Benign Breast Registry to Assess Valid Endpoints (BeBrave)
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For Women with Benign Breast Disease
If you have had a biopsy showing benign breast disease (a non-cancerous abnormality), you may be at increased risk for breast cancer. Know your breast cancer risk, how to reduce it and how to advance what is known about benign breast disease and its link to breast cancer. Be proactive. BeBrave.
BeBrave, or the Benign Breast Registry to Assess Valid Endpoints, at Fox Chase is for women with a diagnosis of benign breast disease based on breast biopsy. Its purpose is to learn more about the biological signs of benign lesions (areas of abnormal tissue) and the clinical care decisions faced by women with this diagnosis.
Women who are eligible for the registry are enrolled through the Risk Assessment Program at Fox Chase. This program offers risk assessment and prevention services for women at increased risk for breast cancer due to factors such as benign breast disease.
What is benign breast disease?
Benign breast disease is a common condition marked by benign (noncancerous) changes in breast tissue identified by mammogram or ultrasound or diagnosed by biopsy. These changes may include benign lumps or cysts.
Benign breast disease is not life-threatening. But, certain benign conditions are linked with an increased risk of getting breast cancer.
Changes that may increase your chances of getting breast cancer:
- Atypical Ductal or Lobular Hyperplasia (ADH or ALH): Abnormal cells found in the breast ducts or lobules.
Ducts are pathways in the breast through which milk passes from the lobules to the nipple during lactation. Lobules are spherical-shaped sacs in the breast that produce milk.
ADH and ALH are considered intermediate markers for breast cancer. Close follow-up in the form of twice yearly clinical breast exams and a yearly mammogram is usually recommended. ADH and ALH do not always progress to cancer.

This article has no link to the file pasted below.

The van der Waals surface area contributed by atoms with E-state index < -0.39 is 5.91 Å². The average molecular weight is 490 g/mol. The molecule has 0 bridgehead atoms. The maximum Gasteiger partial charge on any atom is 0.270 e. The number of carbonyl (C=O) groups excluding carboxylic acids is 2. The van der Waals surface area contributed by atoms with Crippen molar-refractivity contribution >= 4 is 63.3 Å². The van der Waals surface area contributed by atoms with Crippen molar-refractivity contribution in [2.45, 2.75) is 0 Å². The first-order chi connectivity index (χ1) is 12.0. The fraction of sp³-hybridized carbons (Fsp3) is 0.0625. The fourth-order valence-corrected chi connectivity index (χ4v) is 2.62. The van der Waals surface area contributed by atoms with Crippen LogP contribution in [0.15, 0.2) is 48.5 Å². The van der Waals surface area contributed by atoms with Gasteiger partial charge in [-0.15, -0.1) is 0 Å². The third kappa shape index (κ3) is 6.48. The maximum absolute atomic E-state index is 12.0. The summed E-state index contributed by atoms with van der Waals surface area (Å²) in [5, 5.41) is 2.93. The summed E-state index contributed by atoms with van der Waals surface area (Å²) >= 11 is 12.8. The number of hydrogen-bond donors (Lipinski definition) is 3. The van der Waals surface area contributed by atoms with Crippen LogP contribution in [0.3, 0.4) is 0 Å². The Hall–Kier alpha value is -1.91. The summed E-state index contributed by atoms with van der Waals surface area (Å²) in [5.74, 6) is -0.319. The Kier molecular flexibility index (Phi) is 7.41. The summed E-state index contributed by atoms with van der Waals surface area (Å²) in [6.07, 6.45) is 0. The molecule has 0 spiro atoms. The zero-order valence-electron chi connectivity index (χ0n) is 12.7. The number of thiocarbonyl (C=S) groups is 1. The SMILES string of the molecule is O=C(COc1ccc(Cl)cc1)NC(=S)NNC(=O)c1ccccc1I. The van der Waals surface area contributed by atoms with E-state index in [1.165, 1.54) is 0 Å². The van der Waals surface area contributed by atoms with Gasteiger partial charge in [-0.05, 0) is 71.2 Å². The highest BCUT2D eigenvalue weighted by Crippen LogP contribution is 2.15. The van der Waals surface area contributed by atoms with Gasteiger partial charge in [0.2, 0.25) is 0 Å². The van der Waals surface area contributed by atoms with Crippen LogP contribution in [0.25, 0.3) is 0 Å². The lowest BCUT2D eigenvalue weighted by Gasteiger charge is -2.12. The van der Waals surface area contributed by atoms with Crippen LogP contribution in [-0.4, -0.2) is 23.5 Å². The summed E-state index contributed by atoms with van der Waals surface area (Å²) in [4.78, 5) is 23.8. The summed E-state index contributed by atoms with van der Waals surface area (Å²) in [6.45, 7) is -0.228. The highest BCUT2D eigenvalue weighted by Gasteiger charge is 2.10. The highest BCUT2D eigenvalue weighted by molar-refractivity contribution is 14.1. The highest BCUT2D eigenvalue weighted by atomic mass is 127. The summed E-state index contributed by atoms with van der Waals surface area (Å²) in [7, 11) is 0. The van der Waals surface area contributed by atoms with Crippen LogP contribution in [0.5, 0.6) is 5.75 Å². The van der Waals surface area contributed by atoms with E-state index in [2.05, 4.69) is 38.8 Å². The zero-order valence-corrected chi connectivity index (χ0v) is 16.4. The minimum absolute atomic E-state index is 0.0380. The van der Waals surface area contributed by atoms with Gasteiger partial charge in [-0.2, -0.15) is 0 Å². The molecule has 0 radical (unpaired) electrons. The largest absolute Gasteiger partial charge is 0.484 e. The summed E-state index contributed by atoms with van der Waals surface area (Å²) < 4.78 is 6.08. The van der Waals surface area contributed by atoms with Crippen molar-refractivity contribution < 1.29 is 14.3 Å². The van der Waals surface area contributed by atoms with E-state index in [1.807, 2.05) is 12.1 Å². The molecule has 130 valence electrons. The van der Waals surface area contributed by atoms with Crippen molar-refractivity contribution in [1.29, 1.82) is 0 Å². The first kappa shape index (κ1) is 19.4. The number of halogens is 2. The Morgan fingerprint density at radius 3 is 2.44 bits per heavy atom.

- Lobular Carcinoma In Situ (LCIS): Abnormal cells found in the breast lobules. A higher level of breast cancer risk is associated with LCIS than with ADH or ALH.
Despite the name, LCIS is not cancer. It is not usually found during a breast exam but when breast tissue is removed (biopsy) and examined by a pathologist. LCIS is thought to be a marker for cancer risk. However, it is not thought to be a cause of breast cancer, nor does LCIS itself become an invasive cancer.
Women with LCIS require close follow-up with their physician with exams typically every 6 months and a yearly mammogram. Some women also choose to take tamoxifen to further reduce their breast cancer risk.
Having ADH, ALH or LCIS in one breast means that you may have a higher risk of getting cancer in either breast.
What is a breast biopsy?
The only way to tell if an abnormality is breast cancer or benign breast disease is to have a breast biopsy. During a biopsy, the doctor removes cells or tissues from the breast. This biopsy specimen is then sent to a lab where a doctor called a pathologist studies it under a microscope. At Fox Chase, our world-class pathologists provide the highest level of expertise for the most accurate diagnosis.
You may need to have a biopsy if you experience symptoms or if a screening mammogram detects breast changes. Symptoms may include a lump or area of thickening found while checking your breasts or during a clinical breast exam by your doctor. Pain or a discharge (other than milk) from the nipple also may indicate benign breast disease. It is important to know that most abnormal findings are not cancer.
Biopsies are usually done on an outpatient basis, meaning you can go home the same day as your procedure.
For more information about benign breast disease or to learn how you can participate in the BeBrave program at Fox Chase Cancer Center, call Beth Stearman at 1-877-627-9684 or 215-214-1411.
For more information about the Risk Assessment Program at Fox Chase Cancer Center, call the program at 1-877-627-9684.